Clinical Cancer Research. 2006 Sep 1;12(17):5129-5135. [Link]
Authors’ Affiliations: 1 Ian Potter Centre for Cancer Genomics and Predictive Medicine, Peter MacCallum Cancer Centre, East Melbourne, Departments of 2 Biochemistry and Molecular Biology and 3 Pathology, University of Melbourne, Parkville, 4 Department of Anatomical Pathology, St. Vincent’s Hospital, Fitzroy, Victoria, 5 School of Medicine and Pharmacology, University of Western Australia, Crawley, and 6 Western Australian Institute of Medical Research, Queen Elizabeth II Medical Centre, Nedlands, Western Australia, Australia
Requests for reprints: Andrew J. Holloway, Ian Potter Centre for Cancer Genomics and Predictive Medicine, Peter MacCallum Cancer Centre, Locked Bag 1, A’Beckett Street, Melbourne, Victoria, Australia 8006. Phone: 61-3-9656-1789; Fax: 61-3-9656-1414; E-mail: firstname.lastname@example.org.
Purpose: Patients with malignant mesothelioma or adenocarcinoma of the lung often present with respiratory complications associated with a malignant pleural effusion. Distinguishing between these malignancies is frequently problematic, as many of the clinical, cytologic, and histologic features of the diseases overlap. Following cytologic analysis of pleural effusions, subsequent confirmatory tissue biopsies involve increased patient morbidity and expense. We have therefore designed a gene expression–based test to classify the primary tumor causing a malignant pleural effusion, using cells collected from the effusion itself.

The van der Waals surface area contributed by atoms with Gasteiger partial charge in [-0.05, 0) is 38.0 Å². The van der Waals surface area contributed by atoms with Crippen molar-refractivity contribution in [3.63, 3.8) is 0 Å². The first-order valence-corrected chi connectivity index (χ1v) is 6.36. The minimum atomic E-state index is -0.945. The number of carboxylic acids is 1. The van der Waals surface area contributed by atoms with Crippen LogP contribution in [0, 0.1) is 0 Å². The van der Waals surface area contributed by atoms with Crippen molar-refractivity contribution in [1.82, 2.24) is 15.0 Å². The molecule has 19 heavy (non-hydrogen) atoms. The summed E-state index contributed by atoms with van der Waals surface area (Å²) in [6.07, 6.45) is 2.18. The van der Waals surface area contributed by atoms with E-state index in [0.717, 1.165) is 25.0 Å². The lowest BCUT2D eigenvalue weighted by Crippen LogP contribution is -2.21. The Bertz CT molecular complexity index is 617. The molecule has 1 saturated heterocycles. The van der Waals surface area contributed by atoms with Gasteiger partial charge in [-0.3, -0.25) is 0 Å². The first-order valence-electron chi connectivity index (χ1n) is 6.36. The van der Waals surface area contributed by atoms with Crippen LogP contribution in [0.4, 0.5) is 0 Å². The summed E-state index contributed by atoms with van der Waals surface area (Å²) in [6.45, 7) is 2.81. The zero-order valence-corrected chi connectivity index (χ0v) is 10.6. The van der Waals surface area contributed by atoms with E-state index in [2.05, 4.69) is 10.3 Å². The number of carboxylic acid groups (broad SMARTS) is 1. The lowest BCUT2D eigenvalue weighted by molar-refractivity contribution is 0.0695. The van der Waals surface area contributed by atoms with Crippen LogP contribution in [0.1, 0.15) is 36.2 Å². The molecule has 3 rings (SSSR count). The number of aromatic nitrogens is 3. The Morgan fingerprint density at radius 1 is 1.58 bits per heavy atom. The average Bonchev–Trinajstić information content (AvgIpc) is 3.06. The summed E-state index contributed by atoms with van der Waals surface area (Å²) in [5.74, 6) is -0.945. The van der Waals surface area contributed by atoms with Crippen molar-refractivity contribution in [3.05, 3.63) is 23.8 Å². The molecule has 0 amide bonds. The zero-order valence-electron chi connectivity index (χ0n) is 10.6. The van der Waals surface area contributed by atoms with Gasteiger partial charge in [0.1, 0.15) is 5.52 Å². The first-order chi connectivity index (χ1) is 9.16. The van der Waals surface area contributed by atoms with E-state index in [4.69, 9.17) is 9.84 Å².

Experimental Design: We have used microarray data for 190 lung adenocarcinomas and 33 malignant mesotheliomas to identify genes differentially expressed between the two diseases. Genes expressed in normal mesothelial cells were removed, allowing the development of a PCR-based test to measure the expression of genes that discriminate between mesothelioma and lung adenocarcinoma from cytology specimens.
Results: Applying an real-time PCR–based assay involving 17 genes to 13 independent samples from biopsy-proven malignant mesothelioma and lung adenocarcinomas resulted in the correct identification of all samples.
Conclusions: We have developed a test that is able to distinguish between lung adenocarcinoma and mesothelioma in cells collected from pleural effusions.